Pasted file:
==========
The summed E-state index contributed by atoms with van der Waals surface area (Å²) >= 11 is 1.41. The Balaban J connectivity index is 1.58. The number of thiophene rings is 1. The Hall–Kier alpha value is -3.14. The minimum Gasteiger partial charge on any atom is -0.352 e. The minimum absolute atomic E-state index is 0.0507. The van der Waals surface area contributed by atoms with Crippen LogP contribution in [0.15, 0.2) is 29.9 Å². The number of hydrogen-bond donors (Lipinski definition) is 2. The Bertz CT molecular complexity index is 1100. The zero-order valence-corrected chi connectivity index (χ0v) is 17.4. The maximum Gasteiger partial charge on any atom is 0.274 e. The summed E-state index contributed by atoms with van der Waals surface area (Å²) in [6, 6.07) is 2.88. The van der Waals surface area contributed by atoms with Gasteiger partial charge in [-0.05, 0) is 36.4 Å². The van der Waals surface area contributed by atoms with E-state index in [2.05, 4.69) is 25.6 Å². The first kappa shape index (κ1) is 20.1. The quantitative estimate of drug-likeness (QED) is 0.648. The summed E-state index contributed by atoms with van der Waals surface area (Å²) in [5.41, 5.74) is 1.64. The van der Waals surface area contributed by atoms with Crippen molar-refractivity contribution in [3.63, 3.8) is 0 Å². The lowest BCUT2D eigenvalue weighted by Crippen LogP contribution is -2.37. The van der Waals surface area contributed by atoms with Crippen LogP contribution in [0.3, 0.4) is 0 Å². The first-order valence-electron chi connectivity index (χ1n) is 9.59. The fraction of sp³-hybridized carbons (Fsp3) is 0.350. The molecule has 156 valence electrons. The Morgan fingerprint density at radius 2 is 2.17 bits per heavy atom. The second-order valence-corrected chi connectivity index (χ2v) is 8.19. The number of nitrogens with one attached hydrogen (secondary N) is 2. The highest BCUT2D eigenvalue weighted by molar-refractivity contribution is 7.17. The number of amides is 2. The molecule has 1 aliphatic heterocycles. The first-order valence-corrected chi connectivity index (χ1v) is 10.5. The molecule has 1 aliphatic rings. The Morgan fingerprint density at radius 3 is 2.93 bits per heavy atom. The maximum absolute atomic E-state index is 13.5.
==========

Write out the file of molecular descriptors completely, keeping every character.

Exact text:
The summed E-state index contributed by atoms with van der Waals surface area (Å²) >= 11 is 1.41. The Balaban J connectivity index is 1.58. The number of thiophene rings is 1. The Hall–Kier alpha value is -3.14. The minimum Gasteiger partial charge on any atom is -0.352 e. The minimum absolute atomic E-state index is 0.0507. The van der Waals surface area contributed by atoms with Crippen LogP contribution in [0.15, 0.2) is 29.9 Å². The number of hydrogen-bond donors (Lipinski definition) is 2. The Bertz CT molecular complexity index is 1100. The zero-order valence-corrected chi connectivity index (χ0v) is 17.4. The maximum Gasteiger partial charge on any atom is 0.274 e. The summed E-state index contributed by atoms with van der Waals surface area (Å²) in [6, 6.07) is 2.88. The van der Waals surface area contributed by atoms with Gasteiger partial charge in [-0.05, 0) is 36.4 Å². The van der Waals surface area contributed by atoms with E-state index in [2.05, 4.69) is 25.6 Å². The first kappa shape index (κ1) is 20.1. The quantitative estimate of drug-likeness (QED) is 0.648. The summed E-state index contributed by atoms with van der Waals surface area (Å²) in [5.41, 5.74) is 1.64. The van der Waals surface area contributed by atoms with Crippen molar-refractivity contribution in [3.63, 3.8) is 0 Å². The lowest BCUT2D eigenvalue weighted by Crippen LogP contribution is -2.37. The van der Waals surface area contributed by atoms with Crippen LogP contribution in [0.3, 0.4) is 0 Å². The first-order valence-electron chi connectivity index (χ1n) is 9.59. The fraction of sp³-hybridized carbons (Fsp3) is 0.350. The molecule has 156 valence electrons. The Morgan fingerprint density at radius 2 is 2.17 bits per heavy atom. The second-order valence-corrected chi connectivity index (χ2v) is 8.19. The number of nitrogens with one attached hydrogen (secondary N) is 2. The highest BCUT2D eigenvalue weighted by molar-refractivity contribution is 7.17. The number of amides is 2. The molecule has 1 aliphatic heterocycles. The first-order valence-corrected chi connectivity index (χ1v) is 10.5. The molecule has 1 aliphatic rings. The Morgan fingerprint density at radius 3 is 2.93 bits per heavy atom. The maximum absolute atomic E-state index is 13.5.